So what to make of China’s June credit crunch, the worst in at least a decade, which saw interbank lending rates reach a new high? On June 20, the overnight repurchase rate set a record at 13.91 percent, before the People’s Bank of China, China’s central bank, injected funds, driving rates into their its biggest fall since 2007.
Despite spooking global markets and no doubt causing consternation among Chinese banks and borrowers, the whole episode is a positive sign for some. It shows China’s top leaders are still serious about broader economic restructuring and that they mean business when it comes to cleaning up some of the frothiness in the banking sector. It also shows Beijing is willing to hang tough even when things get a little scary.
“This actually played out much further than anyone expected,” says Leland R. Miller, president of China Beige Book International, which carries out a quarterly survey of the Chinese economy. “At the end of day they are not looking for their system to collapse. But the message is unmistakable—things are tightening, we want them tightened, and we are serious. The PBOC is saying: We are going to force banks to be more responsible.”
More responsible means reining in some of the rapid lending that has helped drive growth. In a worrying sign, such lending has recently become less effective at doing so—likely because more and more new credit has gone toward paying off interest on outstanding loans (and is probably helping hide a growing bad-debt problem, too). Financing has been “going to firms that were rolling over their loans, and that is not causing an expansion of the economy,” says Miller.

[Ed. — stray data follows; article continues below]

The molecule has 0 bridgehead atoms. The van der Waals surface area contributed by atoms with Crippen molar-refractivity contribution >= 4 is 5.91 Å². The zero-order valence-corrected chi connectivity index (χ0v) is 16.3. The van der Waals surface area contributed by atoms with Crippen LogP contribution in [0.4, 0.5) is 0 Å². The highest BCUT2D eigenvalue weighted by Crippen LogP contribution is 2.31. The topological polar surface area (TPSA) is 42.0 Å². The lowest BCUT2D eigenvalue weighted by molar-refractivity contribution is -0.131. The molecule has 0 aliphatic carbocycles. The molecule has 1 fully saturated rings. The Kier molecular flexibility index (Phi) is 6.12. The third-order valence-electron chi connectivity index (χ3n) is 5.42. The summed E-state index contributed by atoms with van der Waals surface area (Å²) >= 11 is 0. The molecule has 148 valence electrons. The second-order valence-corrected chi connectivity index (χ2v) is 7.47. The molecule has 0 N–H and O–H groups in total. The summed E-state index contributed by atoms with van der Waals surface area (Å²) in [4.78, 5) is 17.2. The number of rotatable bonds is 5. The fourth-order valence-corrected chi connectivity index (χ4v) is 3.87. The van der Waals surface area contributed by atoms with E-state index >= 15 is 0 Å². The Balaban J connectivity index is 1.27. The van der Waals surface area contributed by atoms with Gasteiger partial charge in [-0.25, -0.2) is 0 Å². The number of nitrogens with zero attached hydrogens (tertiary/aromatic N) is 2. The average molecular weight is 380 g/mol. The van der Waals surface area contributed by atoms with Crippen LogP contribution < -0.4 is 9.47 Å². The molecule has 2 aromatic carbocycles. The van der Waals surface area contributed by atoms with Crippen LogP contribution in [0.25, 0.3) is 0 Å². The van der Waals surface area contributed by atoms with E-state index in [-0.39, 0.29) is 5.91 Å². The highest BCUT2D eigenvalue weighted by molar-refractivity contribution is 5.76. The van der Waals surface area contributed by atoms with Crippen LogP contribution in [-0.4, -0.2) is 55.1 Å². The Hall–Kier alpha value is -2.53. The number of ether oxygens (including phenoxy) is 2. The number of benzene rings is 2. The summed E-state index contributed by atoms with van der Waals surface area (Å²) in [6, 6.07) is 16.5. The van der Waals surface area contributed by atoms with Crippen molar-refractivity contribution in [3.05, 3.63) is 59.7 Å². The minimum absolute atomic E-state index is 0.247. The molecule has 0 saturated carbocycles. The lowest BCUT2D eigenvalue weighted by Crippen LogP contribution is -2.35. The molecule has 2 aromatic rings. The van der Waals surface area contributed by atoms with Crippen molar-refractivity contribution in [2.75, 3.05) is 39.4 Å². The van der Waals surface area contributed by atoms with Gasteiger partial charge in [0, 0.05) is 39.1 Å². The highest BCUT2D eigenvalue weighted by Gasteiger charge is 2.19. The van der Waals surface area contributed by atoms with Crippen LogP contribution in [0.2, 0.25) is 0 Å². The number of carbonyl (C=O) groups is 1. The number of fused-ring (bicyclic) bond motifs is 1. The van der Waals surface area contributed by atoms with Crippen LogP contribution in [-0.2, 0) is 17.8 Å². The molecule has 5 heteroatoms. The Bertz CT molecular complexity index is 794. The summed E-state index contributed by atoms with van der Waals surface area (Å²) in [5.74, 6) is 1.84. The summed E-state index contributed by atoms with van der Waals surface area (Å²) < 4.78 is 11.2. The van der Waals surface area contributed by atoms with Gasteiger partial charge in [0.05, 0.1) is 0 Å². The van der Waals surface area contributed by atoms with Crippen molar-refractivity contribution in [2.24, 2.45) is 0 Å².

Total credit in the economy grew 22 percent in May, year on year, and “is on course to hit 200% of GDP at the end of Q2, up from 130% in 2008,” points out London-based Capital Economics economist Mark Williams in a June 20 note. The People’s Bank of China “is worried by the unsustainable growth rate of credit and is sending a message that market participants should not take for granted that they will always have access to cheap interbank loans,” wrote Williams.
Beijing’s brinksmanship is also likely aimed at cleaning up some of the riskier practices in China’s banking sector, which have helped contribute to a serious problem with local debt. By a broad measure, China’s shadow banking may have already almost doubled since 2010 and could amount to as much as 36 trillion yuan, or 69 percent of the economy.
“We think the [central bank] is right in trying to rein in credit growth and warn banks to properly consider liquidity and counter-party risks,” wrote Tao Wang, chief China economist at UBS Securities in Hong Kong, in a June 18 note. “We also think the regulators would be right in cracking down on reckless interbank and other type of regulatory arbitrage through which banks increase leverage, hide loans, bad assets and risks.”
“It underscores that at the moment the government is not interested in accommodating calls for stimulus—they will hold the line on the need for reform,” says Louis Kuijs, chief China economist at the Royal Bank of Scotland in Hong Kong, citing premier Li Keqiang’s calls for fiscal and land reforms to support urbanization, and a reduction in red tape to encourage the growth of private business, aimed in part at easing the transition to a more domestic consumption-driven economy. “It still remains to be seen exactly how bold the reform agenda will be, however.”